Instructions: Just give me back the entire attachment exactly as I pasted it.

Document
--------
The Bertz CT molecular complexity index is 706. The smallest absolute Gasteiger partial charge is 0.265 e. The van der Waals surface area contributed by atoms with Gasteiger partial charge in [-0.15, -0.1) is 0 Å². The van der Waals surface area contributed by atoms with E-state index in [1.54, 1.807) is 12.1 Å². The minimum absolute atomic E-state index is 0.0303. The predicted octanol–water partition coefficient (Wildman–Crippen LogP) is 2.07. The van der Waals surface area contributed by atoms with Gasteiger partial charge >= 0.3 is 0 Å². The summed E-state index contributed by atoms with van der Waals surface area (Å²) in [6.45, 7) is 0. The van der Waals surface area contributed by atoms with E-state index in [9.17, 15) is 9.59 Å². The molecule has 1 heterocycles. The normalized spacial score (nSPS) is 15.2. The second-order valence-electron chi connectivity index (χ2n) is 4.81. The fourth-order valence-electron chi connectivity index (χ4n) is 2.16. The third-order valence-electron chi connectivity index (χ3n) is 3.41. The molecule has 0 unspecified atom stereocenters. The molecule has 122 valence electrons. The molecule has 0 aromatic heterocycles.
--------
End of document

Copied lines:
The Bertz CT molecular complexity index is 706. The smallest absolute Gasteiger partial charge is 0.265 e. The van der Waals surface area contributed by atoms with Gasteiger partial charge in [-0.15, -0.1) is 0 Å². The van der Waals surface area contributed by atoms with E-state index in [1.54, 1.807) is 12.1 Å². The minimum absolute atomic E-state index is 0.0303. The predicted octanol–water partition coefficient (Wildman–Crippen LogP) is 2.07. The van der Waals surface area contributed by atoms with Gasteiger partial charge >= 0.3 is 0 Å². The summed E-state index contributed by atoms with van der Waals surface area (Å²) in [6.45, 7) is 0. The van der Waals surface area contributed by atoms with E-state index in [9.17, 15) is 9.59 Å². The molecule has 1 heterocycles. The normalized spacial score (nSPS) is 15.2. The second-order valence-electron chi connectivity index (χ2n) is 4.81. The fourth-order valence-electron chi connectivity index (χ4n) is 2.16. The third-order valence-electron chi connectivity index (χ3n) is 3.41. The molecule has 0 unspecified atom stereocenters. The molecule has 122 valence electrons. The molecule has 0 aromatic heterocycles.